Developing North Carolina’s Energy Workforce

By Jonathan Susser | October 17, 2019

As North Carolina’s energy industry continues to evolve, it is critical that the state’s workforce is prepared. In our most recent smart grid webinar, Developing North Carolina’s Energy Workforce, we heard from three organizations that are creating solutions to help build a diverse, qualified workforce with the knowledge and skills to push the field forward.

The speakers included Ann Randazzo, executive director of the Center for Energy Workforce Development; LaTonya King, director of workforce planning and development at Duke Energy; and Margaret Roberton, associate vice president of Workforce Continuing Education at the North Carolina Community College System.

Center for Energy Workforce Development

Established in 2006, the Center for Energy Workforce Development (CEWD) is a consortium of national energy associations and electric and natural gas energy companies that focuses on addressing the workforce needs of the energy industry. It functions like a smart grid, making connections across the country between various players in the energy world.

CEWD’s primary goal is to collaborate to create the next generation of the energy workforce. It works toward this objective through a number of brands and programs, including Energy Industry Fundamentals, National Energy Education Network, Get Into Energy and Troops to Energy Jobs.

CEWD views workforce development through the lens of Strategic Workforce Planning and its four levels:

  1. Workforce Strategy: Making a plan to understand how different factors will impact the workforce
  2. Workforce Analytics: Analyzing the data to better to implement the strategy
  3. Workforce Development: Building a workforce pipeline internally and externally
  4. Measuring Execution: Studying the outcomes and results

CEWD’s National Strategic Workforce Plan, also known as the Game Changers, outlines the internal and external factors affecting workforce size and skills. In particular, with the emergence of digital and automated technologies, the energy workforce is transitioning, and there’s a need for new knowledge and skill development.

At the same time, the workforce is becoming younger, increasingly diverse and more technologically savvy, and a recent CEWD survey revealed a flatter age curve than in the past. In other words, about as many individuals are entering the industry as are leaving it, which contrasts with data from 2006 that showed an aging workforce. Therefore, rather than focusing on filling new jobs, there’s a need to ensure that current workers have the abilities and expertise to succeed in the evolving energy industry.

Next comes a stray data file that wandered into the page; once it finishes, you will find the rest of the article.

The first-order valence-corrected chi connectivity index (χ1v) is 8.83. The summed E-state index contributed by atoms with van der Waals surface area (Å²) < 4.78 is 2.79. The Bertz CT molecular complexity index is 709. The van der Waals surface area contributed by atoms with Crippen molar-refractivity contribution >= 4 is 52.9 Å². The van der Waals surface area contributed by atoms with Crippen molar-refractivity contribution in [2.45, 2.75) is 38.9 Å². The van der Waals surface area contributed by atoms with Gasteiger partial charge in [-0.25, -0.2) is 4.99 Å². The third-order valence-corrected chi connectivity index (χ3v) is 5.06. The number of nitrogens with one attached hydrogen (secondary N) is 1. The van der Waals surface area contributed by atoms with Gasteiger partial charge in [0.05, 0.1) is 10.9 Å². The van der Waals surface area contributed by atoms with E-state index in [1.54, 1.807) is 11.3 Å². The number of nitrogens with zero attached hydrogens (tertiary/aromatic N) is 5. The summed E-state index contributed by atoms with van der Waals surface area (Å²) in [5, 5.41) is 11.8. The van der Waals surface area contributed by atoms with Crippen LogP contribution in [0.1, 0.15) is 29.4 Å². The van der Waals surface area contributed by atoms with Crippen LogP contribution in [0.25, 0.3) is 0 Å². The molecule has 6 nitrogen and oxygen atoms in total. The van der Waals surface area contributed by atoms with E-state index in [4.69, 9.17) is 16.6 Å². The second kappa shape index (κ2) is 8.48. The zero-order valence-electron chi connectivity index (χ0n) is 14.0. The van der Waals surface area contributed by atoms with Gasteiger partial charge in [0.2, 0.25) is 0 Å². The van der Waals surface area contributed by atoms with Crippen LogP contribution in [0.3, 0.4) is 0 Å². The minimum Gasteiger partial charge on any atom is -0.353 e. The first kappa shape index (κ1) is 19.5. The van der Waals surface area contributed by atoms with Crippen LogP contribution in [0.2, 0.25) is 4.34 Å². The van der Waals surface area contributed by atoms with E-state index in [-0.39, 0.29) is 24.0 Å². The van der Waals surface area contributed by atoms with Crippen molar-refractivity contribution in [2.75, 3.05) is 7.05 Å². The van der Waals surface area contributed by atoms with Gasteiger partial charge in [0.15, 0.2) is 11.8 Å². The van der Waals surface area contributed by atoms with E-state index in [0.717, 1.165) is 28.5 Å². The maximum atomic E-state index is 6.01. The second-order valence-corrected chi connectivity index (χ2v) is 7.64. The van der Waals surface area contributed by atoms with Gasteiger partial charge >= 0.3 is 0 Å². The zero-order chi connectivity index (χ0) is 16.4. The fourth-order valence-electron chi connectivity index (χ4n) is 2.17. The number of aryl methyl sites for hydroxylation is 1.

One way CEWD navigates the game changers and figures out next steps is through State Energy Workforce Consortia. These groups encourage multiple entities in a state to work together to ensure the energy workforce is prepared for the future, and they play an important role for both Duke Energy and the North Carolina Community College System.

Duke Energy

At Duke Energy, LaTonya King is responsible for ensuring the company has the talent necessary to lead the transformation of the energy industry. She manages an ecosystem of strategies and interconnected programs and partnerships established with education, government and community organizations to build a pipeline of qualified, diverse talent for the company’s most critical roles.

Economic development is a top priority for Duke Energy. In 2018, it helped attract 4,300 jobs to North Carolina as it worked to create a smarter energy future, and in 2019, the Duke Energy Foundation invested $2.5 million to support workforce education and training programs in the state. These developments have allowed the company to make sure its employees have the skills necessary to support its strategy and vision.